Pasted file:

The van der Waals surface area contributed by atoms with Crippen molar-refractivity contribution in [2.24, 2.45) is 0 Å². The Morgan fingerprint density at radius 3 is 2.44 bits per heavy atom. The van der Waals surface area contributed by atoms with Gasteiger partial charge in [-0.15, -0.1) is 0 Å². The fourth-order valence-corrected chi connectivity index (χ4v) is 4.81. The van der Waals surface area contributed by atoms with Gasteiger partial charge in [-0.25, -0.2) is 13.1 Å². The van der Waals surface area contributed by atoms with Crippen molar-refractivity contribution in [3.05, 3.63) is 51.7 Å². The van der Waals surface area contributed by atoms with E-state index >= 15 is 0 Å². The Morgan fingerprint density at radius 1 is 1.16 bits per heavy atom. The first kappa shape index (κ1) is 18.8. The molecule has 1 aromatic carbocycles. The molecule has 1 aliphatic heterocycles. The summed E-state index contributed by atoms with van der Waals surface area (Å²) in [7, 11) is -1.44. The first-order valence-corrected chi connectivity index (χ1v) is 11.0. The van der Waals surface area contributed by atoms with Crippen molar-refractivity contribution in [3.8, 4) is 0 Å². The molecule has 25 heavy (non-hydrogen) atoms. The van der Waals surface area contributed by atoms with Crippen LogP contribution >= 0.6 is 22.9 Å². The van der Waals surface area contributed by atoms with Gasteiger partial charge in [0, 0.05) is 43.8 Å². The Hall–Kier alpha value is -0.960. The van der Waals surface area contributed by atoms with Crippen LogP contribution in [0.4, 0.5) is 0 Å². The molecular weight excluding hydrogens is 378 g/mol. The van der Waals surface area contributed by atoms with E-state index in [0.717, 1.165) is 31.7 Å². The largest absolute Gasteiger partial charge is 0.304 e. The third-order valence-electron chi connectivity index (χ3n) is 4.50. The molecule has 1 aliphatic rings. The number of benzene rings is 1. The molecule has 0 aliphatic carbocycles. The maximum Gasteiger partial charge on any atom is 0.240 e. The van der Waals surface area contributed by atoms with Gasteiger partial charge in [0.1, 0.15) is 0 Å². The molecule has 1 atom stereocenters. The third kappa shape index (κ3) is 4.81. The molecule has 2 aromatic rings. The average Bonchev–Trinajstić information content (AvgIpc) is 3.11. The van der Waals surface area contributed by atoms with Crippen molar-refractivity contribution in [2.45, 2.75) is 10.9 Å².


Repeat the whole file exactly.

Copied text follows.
The van der Waals surface area contributed by atoms with Crippen molar-refractivity contribution in [2.24, 2.45) is 0 Å². The Morgan fingerprint density at radius 3 is 2.44 bits per heavy atom. The van der Waals surface area contributed by atoms with Gasteiger partial charge in [-0.15, -0.1) is 0 Å². The fourth-order valence-corrected chi connectivity index (χ4v) is 4.81. The van der Waals surface area contributed by atoms with Gasteiger partial charge in [-0.25, -0.2) is 13.1 Å². The van der Waals surface area contributed by atoms with Crippen molar-refractivity contribution in [3.05, 3.63) is 51.7 Å². The van der Waals surface area contributed by atoms with E-state index >= 15 is 0 Å². The Morgan fingerprint density at radius 1 is 1.16 bits per heavy atom. The first kappa shape index (κ1) is 18.8. The molecule has 1 aromatic carbocycles. The molecule has 1 aliphatic heterocycles. The summed E-state index contributed by atoms with van der Waals surface area (Å²) in [7, 11) is -1.44. The first-order valence-corrected chi connectivity index (χ1v) is 11.0. The van der Waals surface area contributed by atoms with Crippen molar-refractivity contribution in [3.8, 4) is 0 Å². The molecule has 25 heavy (non-hydrogen) atoms. The van der Waals surface area contributed by atoms with Crippen LogP contribution >= 0.6 is 22.9 Å². The van der Waals surface area contributed by atoms with Gasteiger partial charge in [0, 0.05) is 43.8 Å². The Hall–Kier alpha value is -0.960. The van der Waals surface area contributed by atoms with Crippen LogP contribution in [0.4, 0.5) is 0 Å². The molecular weight excluding hydrogens is 378 g/mol. The van der Waals surface area contributed by atoms with E-state index in [0.717, 1.165) is 31.7 Å². The largest absolute Gasteiger partial charge is 0.304 e. The third-order valence-electron chi connectivity index (χ3n) is 4.50. The molecule has 1 aliphatic rings. The number of benzene rings is 1. The molecule has 0 aliphatic carbocycles. The maximum Gasteiger partial charge on any atom is 0.240 e. The van der Waals surface area contributed by atoms with Gasteiger partial charge in [0.1, 0.15) is 0 Å². The molecule has 1 atom stereocenters. The third kappa shape index (κ3) is 4.81. The molecule has 2 aromatic rings. The average Bonchev–Trinajstić information content (AvgIpc) is 3.11. The van der Waals surface area contributed by atoms with Crippen molar-refractivity contribution in [2.45, 2.75) is 10.9 Å².